California’s state and local politicians are failing their fiduciary responsibility to the taxpayers. As the taxpayers’ agents, California’s politicians should be establishing compensation policies that are generous enough to attract and retain the right people, but not so generous that government workers earn a substantial premium compared to their private sector counterparts.
However, California’s state and local government workers are receiving a total compensation package that is 30 percent higher than what government employees could earn in the private sector according to a 2011 study by Andrew Biggs and Jason Richwine. This compensation premium is driven by overly generous benefits. And, there are consequences to squandering taxpayers’ money. Unaffordable compensation benefits (especially the promised retirement benefits) are a pivotal factor behind the state’s persistent budget crises and the bankruptcy threats looming over local governments throughout California including San Diego, Stockton, and Fresno.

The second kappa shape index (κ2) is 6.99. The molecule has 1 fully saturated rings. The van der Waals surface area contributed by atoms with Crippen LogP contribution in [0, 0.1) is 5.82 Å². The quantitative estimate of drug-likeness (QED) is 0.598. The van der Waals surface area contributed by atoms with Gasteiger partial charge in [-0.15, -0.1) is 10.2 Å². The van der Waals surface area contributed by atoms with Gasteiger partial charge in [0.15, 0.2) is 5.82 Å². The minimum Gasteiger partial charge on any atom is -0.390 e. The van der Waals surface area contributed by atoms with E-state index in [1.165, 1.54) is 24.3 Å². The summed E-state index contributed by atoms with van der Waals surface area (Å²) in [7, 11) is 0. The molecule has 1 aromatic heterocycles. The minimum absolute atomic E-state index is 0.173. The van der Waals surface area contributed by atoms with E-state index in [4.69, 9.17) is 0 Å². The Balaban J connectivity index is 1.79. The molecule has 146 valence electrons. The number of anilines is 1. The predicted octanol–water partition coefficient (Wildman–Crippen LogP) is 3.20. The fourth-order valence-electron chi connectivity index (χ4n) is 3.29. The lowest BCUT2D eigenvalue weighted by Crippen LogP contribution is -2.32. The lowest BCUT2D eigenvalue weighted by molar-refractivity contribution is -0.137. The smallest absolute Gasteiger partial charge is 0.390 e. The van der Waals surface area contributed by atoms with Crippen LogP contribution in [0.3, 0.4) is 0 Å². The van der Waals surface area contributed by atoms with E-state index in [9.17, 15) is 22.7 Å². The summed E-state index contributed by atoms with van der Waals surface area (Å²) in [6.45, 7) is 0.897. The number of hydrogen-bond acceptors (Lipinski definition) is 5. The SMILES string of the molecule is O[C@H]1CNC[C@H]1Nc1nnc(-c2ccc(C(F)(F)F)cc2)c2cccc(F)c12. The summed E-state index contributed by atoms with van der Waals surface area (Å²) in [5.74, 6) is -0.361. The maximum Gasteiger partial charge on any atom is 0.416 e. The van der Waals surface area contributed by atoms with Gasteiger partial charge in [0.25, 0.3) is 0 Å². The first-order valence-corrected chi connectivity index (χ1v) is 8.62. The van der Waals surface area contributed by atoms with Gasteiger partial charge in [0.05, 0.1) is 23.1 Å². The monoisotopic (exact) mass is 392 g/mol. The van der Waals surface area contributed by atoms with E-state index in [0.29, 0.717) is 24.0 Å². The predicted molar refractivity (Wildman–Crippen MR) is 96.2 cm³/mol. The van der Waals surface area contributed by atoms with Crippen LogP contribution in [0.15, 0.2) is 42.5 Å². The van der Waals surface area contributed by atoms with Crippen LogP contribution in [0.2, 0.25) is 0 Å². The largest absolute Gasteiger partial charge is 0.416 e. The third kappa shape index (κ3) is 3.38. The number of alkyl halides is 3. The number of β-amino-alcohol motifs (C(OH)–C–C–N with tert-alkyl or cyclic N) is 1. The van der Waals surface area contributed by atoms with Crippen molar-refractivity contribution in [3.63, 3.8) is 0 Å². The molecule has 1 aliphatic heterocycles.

The excessive compensation problem is the logical result of California’s policies. Changing these policies will help restore balance to the state and local compensation practices and help resolve the budget crises afflicting the state. Some necessary policy changes must focus on broader issues, such as addressing the problem of special interest money having undue influence over political decisions, which Proposition 32 would address. Other necessary policy changes specifically focus on compensation practices. These policy changes can be categorized as causal policies and specific compensation practices.
Starting with the causal policies, California encourages public sector collective bargaining and a high rate of government unionization. These practices tilt the salary negotiation in favor of state and local employees and ultimately enable the specific unaffordable compensation practices. As noted by James Sherk at the Center for Data Analysis at the Heritage Foundation, the fact that unions and union tactics are incompatible with public sector work was once widely understood including by President Franklin Delano Roosevelt and the labor movement itself.